Posted on | December 20, 2011 | 1 Comment
There is a certain category of shipper, I’m told, who is so dim (or so dishonest) that when a container is delivered to him for loading, will stuff the thing with cargo until the doors will barely shut. He will then declare that the box is, say four tons in weight, when in reality it may be six times as much. With any luck the container will fall on its side as the haulier negotiates the first sharp bend in the road on the way to the docks, but if the road is straight, it might find its way into a terminal, or even onto a ship.
There will invariably be no weighbridge, or weighing device available to tell of the shipper’s crime, and despite menacing creaking noises coming from the reach stacker in the terminal, or the noises of protest from the shiploader, this wretched box may then find its way high onto the stack aboard ship. And this, alas will be the straw that metaphorically breaks the camel’s back, collapsing the stow as the ships works in the seaway, and taking several dozen other boxes to a watery grave.
This may cause only anger and disappointment, but people who couldn’t care less about the weights they stuff into a container have already capsized feeder container ships, smashed up cranes, had forklifts standing on their forks and very likely subjected large ships to fatal structural stresses. The MSC Napoli’s loss was at least contributed to by a large number of overweight boxes, while that of the feeder Dongedyk which could have drowned her crew if her capsize had occurred in deeper water, was certainly caused by her chief officer not having a clue about the weight of their cargo.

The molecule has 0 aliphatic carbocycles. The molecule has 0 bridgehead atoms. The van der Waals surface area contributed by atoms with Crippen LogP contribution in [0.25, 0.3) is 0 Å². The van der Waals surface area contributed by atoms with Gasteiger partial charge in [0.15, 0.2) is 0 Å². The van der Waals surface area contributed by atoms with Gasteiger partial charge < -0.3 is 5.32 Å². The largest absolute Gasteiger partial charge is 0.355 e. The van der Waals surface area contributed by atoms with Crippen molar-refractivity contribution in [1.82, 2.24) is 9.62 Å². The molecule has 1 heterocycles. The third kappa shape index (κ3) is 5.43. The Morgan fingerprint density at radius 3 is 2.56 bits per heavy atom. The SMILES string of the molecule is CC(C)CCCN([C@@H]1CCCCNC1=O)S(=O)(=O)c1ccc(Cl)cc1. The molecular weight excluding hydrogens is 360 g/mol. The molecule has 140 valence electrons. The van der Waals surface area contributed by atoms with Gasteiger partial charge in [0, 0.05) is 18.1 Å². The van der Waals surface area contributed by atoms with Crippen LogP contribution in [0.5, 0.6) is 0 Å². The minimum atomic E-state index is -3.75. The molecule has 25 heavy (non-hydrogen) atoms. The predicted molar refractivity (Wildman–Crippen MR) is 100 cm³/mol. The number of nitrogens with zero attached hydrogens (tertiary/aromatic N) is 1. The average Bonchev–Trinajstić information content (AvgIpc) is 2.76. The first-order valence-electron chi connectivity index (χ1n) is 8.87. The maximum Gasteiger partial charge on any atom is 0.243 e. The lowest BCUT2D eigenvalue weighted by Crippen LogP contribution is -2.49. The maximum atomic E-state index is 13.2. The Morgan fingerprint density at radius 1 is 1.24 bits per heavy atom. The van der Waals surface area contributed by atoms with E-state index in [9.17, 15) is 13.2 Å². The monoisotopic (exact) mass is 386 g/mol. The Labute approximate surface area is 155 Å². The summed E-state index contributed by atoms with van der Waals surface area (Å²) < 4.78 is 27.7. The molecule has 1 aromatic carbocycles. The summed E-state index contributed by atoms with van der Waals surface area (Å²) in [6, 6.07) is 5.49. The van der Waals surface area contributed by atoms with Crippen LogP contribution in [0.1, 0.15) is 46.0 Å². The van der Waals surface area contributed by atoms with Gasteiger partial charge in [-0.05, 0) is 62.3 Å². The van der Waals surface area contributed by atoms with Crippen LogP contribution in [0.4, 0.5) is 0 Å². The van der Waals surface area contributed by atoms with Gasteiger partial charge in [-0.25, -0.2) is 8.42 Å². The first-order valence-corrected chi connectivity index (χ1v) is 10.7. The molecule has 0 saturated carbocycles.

It is going on all the time, as any containership Mate who has compared the draught with the tonnage of cargo declared will confirm. Terminals seem powerless to intervene, and everyone seems unwilling to be nasty to the shippers. So it is good that the IAPH has joined the World Shipping Council, ICS and BIMCO in calling on IMO to have the SOLAS Convention amended to require accurate and verified weights of containers. About time too.
It could be argued that shippers ought to be the guilty party that is brought to heel here and that shippers’ organisations, which spend inordinate amounts of time whining and protesting about carriers might be considered the missing guest at the feast. It is shippers that cause the damage, who risk people’s lives, and who fundamentally cheat over container weights. So let’s hear it from them. Weighing containers is not rocket science. They are doing it in the US, where there is less generosity towards cheats and it ought to be made universal.